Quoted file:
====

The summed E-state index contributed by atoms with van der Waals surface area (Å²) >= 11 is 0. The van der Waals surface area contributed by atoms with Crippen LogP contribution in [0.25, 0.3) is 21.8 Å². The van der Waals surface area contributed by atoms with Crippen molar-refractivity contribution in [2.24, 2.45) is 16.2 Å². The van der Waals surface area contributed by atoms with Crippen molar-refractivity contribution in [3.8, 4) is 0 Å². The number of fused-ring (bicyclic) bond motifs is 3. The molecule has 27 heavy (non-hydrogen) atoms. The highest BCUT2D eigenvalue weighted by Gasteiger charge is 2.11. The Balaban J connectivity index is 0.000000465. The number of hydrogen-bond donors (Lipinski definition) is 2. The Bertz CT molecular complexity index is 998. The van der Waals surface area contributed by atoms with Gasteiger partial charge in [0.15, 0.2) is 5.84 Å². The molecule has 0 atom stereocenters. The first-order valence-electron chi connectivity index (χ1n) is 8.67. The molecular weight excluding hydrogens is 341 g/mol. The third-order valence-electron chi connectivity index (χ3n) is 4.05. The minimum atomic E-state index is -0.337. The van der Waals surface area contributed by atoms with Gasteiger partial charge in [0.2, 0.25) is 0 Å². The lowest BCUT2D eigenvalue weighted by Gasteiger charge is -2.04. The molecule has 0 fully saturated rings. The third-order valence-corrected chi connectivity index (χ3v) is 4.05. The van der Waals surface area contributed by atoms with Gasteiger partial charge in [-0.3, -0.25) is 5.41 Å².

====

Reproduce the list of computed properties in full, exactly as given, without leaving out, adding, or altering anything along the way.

The summed E-state index contributed by atoms with van der Waals surface area (Å²) >= 11 is 0. The van der Waals surface area contributed by atoms with Crippen LogP contribution in [0.25, 0.3) is 21.8 Å². The van der Waals surface area contributed by atoms with Crippen molar-refractivity contribution in [2.24, 2.45) is 16.2 Å². The van der Waals surface area contributed by atoms with Crippen molar-refractivity contribution in [3.8, 4) is 0 Å². The number of fused-ring (bicyclic) bond motifs is 3. The molecule has 27 heavy (non-hydrogen) atoms. The highest BCUT2D eigenvalue weighted by Gasteiger charge is 2.11. The Balaban J connectivity index is 0.000000465. The number of hydrogen-bond donors (Lipinski definition) is 2. The Bertz CT molecular complexity index is 998. The van der Waals surface area contributed by atoms with Gasteiger partial charge in [0.15, 0.2) is 5.84 Å². The molecule has 0 atom stereocenters. The first-order valence-electron chi connectivity index (χ1n) is 8.67. The molecular weight excluding hydrogens is 341 g/mol. The third-order valence-electron chi connectivity index (χ3n) is 4.05. The minimum atomic E-state index is -0.337. The van der Waals surface area contributed by atoms with Gasteiger partial charge in [0.2, 0.25) is 0 Å². The lowest BCUT2D eigenvalue weighted by Gasteiger charge is -2.04. The molecule has 0 fully saturated rings. The third-order valence-corrected chi connectivity index (χ3v) is 4.05. The van der Waals surface area contributed by atoms with Gasteiger partial charge in [-0.3, -0.25) is 5.41 Å².